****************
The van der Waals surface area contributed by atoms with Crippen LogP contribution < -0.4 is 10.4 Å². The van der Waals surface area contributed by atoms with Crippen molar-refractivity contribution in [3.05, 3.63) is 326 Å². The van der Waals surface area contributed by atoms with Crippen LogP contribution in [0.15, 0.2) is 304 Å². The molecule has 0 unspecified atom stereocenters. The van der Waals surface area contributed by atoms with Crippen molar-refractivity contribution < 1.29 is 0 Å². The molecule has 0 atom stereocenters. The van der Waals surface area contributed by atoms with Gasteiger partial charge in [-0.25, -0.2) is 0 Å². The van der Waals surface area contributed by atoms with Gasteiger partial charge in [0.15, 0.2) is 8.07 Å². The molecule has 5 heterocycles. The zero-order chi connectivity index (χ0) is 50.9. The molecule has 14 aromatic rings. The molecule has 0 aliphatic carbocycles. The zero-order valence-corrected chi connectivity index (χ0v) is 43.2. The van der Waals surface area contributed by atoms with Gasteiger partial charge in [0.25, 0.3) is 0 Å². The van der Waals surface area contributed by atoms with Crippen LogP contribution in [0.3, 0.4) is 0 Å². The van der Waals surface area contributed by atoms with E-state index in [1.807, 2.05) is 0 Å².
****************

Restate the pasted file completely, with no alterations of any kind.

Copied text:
The van der Waals surface area contributed by atoms with Crippen LogP contribution < -0.4 is 10.4 Å². The van der Waals surface area contributed by atoms with Crippen molar-refractivity contribution in [3.05, 3.63) is 326 Å². The van der Waals surface area contributed by atoms with Crippen LogP contribution in [0.15, 0.2) is 304 Å². The molecule has 0 unspecified atom stereocenters. The van der Waals surface area contributed by atoms with Crippen molar-refractivity contribution < 1.29 is 0 Å². The molecule has 0 atom stereocenters. The van der Waals surface area contributed by atoms with Gasteiger partial charge in [-0.25, -0.2) is 0 Å². The van der Waals surface area contributed by atoms with Gasteiger partial charge in [0.15, 0.2) is 8.07 Å². The molecule has 5 heterocycles. The zero-order chi connectivity index (χ0) is 50.9. The molecule has 14 aromatic rings. The molecule has 0 aliphatic carbocycles. The zero-order valence-corrected chi connectivity index (χ0v) is 43.2. The van der Waals surface area contributed by atoms with Gasteiger partial charge in [0.25, 0.3) is 0 Å². The van der Waals surface area contributed by atoms with Crippen LogP contribution in [0.3, 0.4) is 0 Å². The van der Waals surface area contributed by atoms with E-state index in [1.807, 2.05) is 0 Å².